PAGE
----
It is generally believed that Donald Trump needs to win the states of Florida and North Carolina to have a chance at triumph in the 2016 presidential election. Early results from those states show Hillary Clinton in the lead. However, digging deeper into the numbers paint a not-so-rosy picture for the Democrat candidate.
Early results show Republican voters trailing Democrat voters by about 305,000. Yet at a similar point in the 2012 voting Barack Obama led Mitt Romney by 447,000, yet lost the state to Romney by 97,000. All else being equal, this does not bode well for Clinton.
Clinton’s lead over Trump, as revealed by early voting tallies, is around 33,000. Florida is, however, one of the more populous states, and this number reflects just 0.5% of the in-person total of the early votes. A look back to 2012 shows Obama holding a 3.7% advantage over Romney at the same stage, and held off Romney in a close race.
The early voting in North Carolina likely reflects a decrease in interest in demographic groups that typically favor Democrats. White voters, the demographic that most strongly votes Republican, appear to be turning out in numbers that exceeded those for Romney four years ago. The most current information indicated a decrease in Black voter turnout by just under 9%.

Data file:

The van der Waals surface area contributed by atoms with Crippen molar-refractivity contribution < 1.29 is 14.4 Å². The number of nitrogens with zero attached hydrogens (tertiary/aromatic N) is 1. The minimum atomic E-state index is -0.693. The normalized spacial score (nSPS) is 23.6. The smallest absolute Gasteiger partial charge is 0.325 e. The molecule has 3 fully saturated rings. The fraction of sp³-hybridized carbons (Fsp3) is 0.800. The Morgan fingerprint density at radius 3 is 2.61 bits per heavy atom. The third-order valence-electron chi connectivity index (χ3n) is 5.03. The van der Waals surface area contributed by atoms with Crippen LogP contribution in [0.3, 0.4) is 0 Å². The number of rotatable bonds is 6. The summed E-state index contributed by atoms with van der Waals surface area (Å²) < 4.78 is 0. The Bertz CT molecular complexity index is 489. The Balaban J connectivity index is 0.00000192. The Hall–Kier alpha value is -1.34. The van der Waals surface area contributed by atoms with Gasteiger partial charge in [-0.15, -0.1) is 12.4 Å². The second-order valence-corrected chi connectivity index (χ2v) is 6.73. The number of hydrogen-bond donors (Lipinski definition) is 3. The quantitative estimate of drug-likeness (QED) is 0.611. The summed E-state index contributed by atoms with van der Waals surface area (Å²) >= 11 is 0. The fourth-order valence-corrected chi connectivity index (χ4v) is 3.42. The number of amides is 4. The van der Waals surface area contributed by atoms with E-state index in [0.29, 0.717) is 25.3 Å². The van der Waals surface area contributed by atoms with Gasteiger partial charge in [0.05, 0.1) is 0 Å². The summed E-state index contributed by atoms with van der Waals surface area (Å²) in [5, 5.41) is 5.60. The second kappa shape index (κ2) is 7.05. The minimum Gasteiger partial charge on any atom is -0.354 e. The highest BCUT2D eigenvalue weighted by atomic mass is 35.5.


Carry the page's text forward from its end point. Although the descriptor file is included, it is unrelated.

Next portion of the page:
A major wild card in all this, one which makes predictions on the outcome difficult, is what to make of the independent vote. In Florida, independents comprise just over 20% of votes cast, with remaining voters evenly split between those registered Republican and Democrat.
Another factor that will be central to the outcome of the election is the Hispanic vote. Hispanics are turning out to vote in far larger numbers than in 2012, denoting a 100% increase from Obama – Romney contest. Caution should be used when interpreting what this means, as history shows Hispanics voting more on election day as opposed early voting, when compared with their White counterparts. In addition, Florida has the largest concentration of Cuban-Americans, who tend to vote Republican.
It will be fascinating to watch the results arrive from the key battleground states of Florida and North Carolina. It is much too early to predict whether these states go blue or red.